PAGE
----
No new stay order is required. Enforcement may be accomplished simply by refusal by this court to try these cases against the debtor defendant until the injunction of the reorganization court is lifted.
Even though we assume without decision that plaintiffs' claims are not dischargeable in ordinary bankruptcy,
it does not follow, as they argue, that the prosecution thereof may not be stayed in reorganization proceedings under Chapter X, nor do the cases on which they rely sustain this argument. The Greene and Dutkiewicz cases, supra, do not involve reorganization proceedings but rather concern suits against individuals who have been adjudicated bankrupts. The McKesson & Robbins case, supra, does involve a corporation in reorganization under Section 116(4), but the court circumvented that section by holding that an action to cancel a trademark before the Patent Office was not a 'suit' within the meaning of that section. Within the language of that case, the instant cases are clearly 'suits' and subject to stay by the reorganization court.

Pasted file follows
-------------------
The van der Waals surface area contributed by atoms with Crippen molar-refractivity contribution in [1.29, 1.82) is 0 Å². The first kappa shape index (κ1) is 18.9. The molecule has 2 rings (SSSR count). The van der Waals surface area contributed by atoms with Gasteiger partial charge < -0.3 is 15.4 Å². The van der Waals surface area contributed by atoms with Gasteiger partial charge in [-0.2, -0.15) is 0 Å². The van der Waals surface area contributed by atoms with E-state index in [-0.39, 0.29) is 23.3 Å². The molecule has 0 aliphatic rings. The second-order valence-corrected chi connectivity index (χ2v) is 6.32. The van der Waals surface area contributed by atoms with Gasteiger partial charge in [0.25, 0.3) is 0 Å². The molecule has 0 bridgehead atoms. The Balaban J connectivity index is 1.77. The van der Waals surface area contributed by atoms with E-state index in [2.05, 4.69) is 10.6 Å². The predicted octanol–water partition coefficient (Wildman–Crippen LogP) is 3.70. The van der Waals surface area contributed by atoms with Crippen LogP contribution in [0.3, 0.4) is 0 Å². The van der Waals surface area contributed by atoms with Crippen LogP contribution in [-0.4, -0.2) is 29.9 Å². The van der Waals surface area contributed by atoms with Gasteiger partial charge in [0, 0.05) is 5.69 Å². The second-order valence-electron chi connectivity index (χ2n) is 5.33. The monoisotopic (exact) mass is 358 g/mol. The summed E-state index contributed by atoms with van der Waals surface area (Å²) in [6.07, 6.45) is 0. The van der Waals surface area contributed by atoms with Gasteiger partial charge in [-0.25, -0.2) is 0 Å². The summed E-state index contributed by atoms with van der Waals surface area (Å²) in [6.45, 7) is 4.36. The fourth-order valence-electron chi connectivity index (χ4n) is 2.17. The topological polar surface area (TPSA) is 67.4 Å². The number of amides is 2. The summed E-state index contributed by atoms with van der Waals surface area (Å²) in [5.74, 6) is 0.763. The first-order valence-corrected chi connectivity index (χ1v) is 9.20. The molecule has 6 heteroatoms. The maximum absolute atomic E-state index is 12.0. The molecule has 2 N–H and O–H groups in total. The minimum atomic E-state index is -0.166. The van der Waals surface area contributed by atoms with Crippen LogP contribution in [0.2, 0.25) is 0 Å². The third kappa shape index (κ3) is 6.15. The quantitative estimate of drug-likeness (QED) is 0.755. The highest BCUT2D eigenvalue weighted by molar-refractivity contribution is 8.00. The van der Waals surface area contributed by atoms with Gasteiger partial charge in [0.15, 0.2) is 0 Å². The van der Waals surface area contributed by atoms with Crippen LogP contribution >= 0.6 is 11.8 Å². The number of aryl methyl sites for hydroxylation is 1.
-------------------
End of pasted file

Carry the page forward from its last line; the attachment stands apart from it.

As has been indicated, the power of the reorganization court to stay stems from Section 116(4) of the Bankruptcy Act; this section incorporates therein Section 11, sub. a,
of the Act. It is this latter section of the Act upon which the plaintiff apparently relies. But Section 116(4) also provides that upon approval of the reorganization petition, the judge of the reorganization court may 'enjoin or stay until final decree the * * * continuation of a suit against the debtor'. Under Section 11, sub. a, a stay permitted after an adjudication is a discretionary one and the bankruptcy court may only issue it against a pending suit 'which is founded upon a claim from which a discharge would be a release'.
In the ordinary bankruptcy proceedings, this provision of the Act exempts from the stay any claim excepted from discharge under Section 17 of the Act. But since in reorganization all claims are dischargeable under Section 228(1),
a stay may therefore be issued against a pending suit involving a claim not dischargeable in ordinary bankruptcy.
Accordingly an order will be entered denying the motions to stay but directing the Clerk to refrain from listing these cases for ...